The legal due diligence process helps in identifying the key legal risks and provides for mitigation strategies.
The Indian infrastructure sector is one of the most significant drivers of the Indian economy. It is a cornerstone for India to reach its ambitious target of being a 10 trillion economy by 2030-35. The infrastructure sector includes various industries such as power (including renewables), oil and gas, roads and transportation, railways, ports, aviation, urban infrastructure, telecom, etc. Being a “public good”, infrastructure projects in India are regulated and sector-specific regulatory bodies have been established to administer the planning, development, and execution of such projects. Development and operation of projects typically requires various regulatory approvals and compliances. Infrastructure projects also involve various stakeholders – developers, lenders, EPC contractors, operation and maintenance service providers, offtakers and in the case of public procurement and/or PPP projects, the relevant government authority issuing the tender/granting the concession. Each of these relationships are governed by appropriate contractual arrangements. The projects are usually developed and operated by a special purpose vehicle company (SPV) incorporated by the project developer for implementing the project.
Mergers and acquisitions (M&A) in the infrastructure sector are therefore nuanced and, apart from the corporate, tax and anti-trust related issues, involve sector-specific risks. The legal due diligence process helps in identifying the key legal risks and provides for mitigation strategies. The identified risks and the related mitigants are appropriately incorporated in the definitive agreement(s) governing the acquisition, either as conditions precedent to the investment, conditions subsequent (typically with a hold-back/deferred consideration clause, as permissible under applicable laws), representations/warranties backed by general indemnity by the seller, or as specific indemnity matters. Prior to closing of the transaction, if there is a ‘material adverse effect’ on the project development, the investor must have the ability to terminate the acquisition agreement, without any consequences. The limitation of liability provision is also crucial and governs the overall liability of the parties. In fact, these clauses tend to be the most heavily negotiated clauses of an acquisition agreement. Warranty and indemnity (W&I) insurance may also be considered to mitigate the sector-specific issues and risks.
Some of the key legal risks involved in M&A in infrastructure sector include:
• Land Related Issues – In India, fragmented land parcels are widespread owing to socio-economic factors. This landscape intensifies the complexities surrounding the diligence process, impeding the identification of free and clear titles for the land parcels. Land records are disorganized or entirely missing from government archives. There are delays on account of government approvals necessary for changing land use patterns and obtaining exemptions from ceiling limits. It is also difficult to identify pending litigation and mortgages on identified land parcels, which directly impacts land ownership. Difficulties in obtaining right of way/easement rights over land where a ‘right of use’ is required for project construction/operation also pose a risk.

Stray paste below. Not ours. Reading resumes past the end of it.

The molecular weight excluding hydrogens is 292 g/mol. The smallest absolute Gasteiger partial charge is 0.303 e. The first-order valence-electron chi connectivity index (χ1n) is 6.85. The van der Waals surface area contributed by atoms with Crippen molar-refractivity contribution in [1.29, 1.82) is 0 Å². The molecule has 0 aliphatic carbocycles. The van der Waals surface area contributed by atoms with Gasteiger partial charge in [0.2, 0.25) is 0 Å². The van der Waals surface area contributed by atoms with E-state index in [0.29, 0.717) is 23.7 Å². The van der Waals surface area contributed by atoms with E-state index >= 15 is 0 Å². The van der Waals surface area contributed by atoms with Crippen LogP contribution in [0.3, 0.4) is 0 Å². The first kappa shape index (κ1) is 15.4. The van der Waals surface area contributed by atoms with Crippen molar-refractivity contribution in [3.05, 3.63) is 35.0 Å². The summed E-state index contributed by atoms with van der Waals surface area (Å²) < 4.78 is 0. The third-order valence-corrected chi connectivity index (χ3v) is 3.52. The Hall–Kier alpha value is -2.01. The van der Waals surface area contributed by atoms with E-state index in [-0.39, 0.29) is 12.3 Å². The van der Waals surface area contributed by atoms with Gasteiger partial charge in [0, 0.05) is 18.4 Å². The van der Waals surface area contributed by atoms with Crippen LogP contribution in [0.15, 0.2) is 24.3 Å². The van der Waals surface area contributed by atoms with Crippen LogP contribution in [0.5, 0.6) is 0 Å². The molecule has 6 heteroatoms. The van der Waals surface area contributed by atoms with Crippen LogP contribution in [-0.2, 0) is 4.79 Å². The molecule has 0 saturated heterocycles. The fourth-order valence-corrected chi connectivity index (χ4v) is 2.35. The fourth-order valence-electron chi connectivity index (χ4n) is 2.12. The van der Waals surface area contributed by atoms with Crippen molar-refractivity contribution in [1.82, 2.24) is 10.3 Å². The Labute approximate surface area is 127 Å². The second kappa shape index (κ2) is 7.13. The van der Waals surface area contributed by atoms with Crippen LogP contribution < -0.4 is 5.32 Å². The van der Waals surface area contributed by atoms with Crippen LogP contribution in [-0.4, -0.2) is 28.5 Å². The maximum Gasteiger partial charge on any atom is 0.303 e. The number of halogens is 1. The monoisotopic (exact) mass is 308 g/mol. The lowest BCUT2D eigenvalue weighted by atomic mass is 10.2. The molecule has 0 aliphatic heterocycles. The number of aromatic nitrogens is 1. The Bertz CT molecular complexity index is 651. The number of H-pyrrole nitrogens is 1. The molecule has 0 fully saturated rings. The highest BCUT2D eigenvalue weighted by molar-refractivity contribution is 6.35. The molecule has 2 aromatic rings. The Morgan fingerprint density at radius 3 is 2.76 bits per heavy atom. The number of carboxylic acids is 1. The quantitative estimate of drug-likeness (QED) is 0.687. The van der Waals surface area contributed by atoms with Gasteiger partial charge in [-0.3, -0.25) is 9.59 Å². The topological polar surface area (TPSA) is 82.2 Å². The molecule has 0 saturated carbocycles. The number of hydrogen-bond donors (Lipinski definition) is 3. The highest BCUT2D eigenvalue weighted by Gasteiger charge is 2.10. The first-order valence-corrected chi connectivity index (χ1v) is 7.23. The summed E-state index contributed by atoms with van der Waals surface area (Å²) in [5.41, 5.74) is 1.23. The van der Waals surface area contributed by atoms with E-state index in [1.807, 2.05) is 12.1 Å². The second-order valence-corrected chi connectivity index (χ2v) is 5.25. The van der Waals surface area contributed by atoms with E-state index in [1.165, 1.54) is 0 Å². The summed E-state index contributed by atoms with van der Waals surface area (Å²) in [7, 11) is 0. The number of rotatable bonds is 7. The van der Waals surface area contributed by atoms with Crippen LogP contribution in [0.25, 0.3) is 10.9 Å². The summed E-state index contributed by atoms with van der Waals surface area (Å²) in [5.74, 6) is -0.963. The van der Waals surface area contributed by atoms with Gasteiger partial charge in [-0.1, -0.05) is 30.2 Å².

• Change in Control / Equity Lock in Restrictions – Project agreements may include equity lock-in restrictions, where the project developers are required to hold either controlling interest in the project SPV/or a minimum percentage of shareholding, either in perpetuity or for a certain number of years from the date of project commissioning. In such circumstances, prior approval from the contract counterparty will be required to waive such restrictions. The transferring party is required to demonstrate that the acquiring entity has the technical, financial and operational capability to acquire the project. Such restrictions are usually seen in concession agreements and purchase/offtake agreements where a government agency is a counterparty. Such restrictions are also seen in financing agreements, where lender approval is required for any change in shareholding/change in control. Any change in shareholding/change in control without obtaining approval is an event of default under the relevant contract, leading to termination/loan acceleration.
These sector-specific risks must be appropriately evaluated, and robust mitigating measures must be factored in the acquisition agreement.
• Restrictions on Assignment – Project contracts usually have restrictions on assignment of rights/interests arising out of the contract, without the prior written approval of the counterparty. Such clauses usually have an exception for assignment in favor of the project lenders. However, sometimes the restriction may be absolute, making the financing/re-financing of the project difficult. Assignment related restrictions and approvals are also relevant in asset transfer/business transfer transactions, where the contract may not automatically transfer by virtue of the acquisition and an assignment may be necessary.
• Cash-flow Issues – Regular cash-flow and payment security are quintessential for any bankable infrastructure project, to ensure timely debt-service, meet the long-term capital expenses and operating costs and to ensure a profit. Payment security clauses, whether in the form of letter of credit, interest on delayed payment, bank guarantee, escrow mechanism, etc., assume great significance. Inback-to-back contracts such as supply contracts and sub-contracts, offtake contracts where there is a further downstream sale (e.g., power purchase agreement and power sale agreement), the payment cycle and payment security clauses must be aligned to ensure adequacy of cash flows. Appropriate provisions for addressing delayed payment and disputed invoices are essential for ensuring prompt resolution of such disputes, and timely payments to the project developers. Additionally, from a developer perspective, the contracts must also have minimum offtake obligations and associated liquidated damages/take or pay obligations for failure to offtake.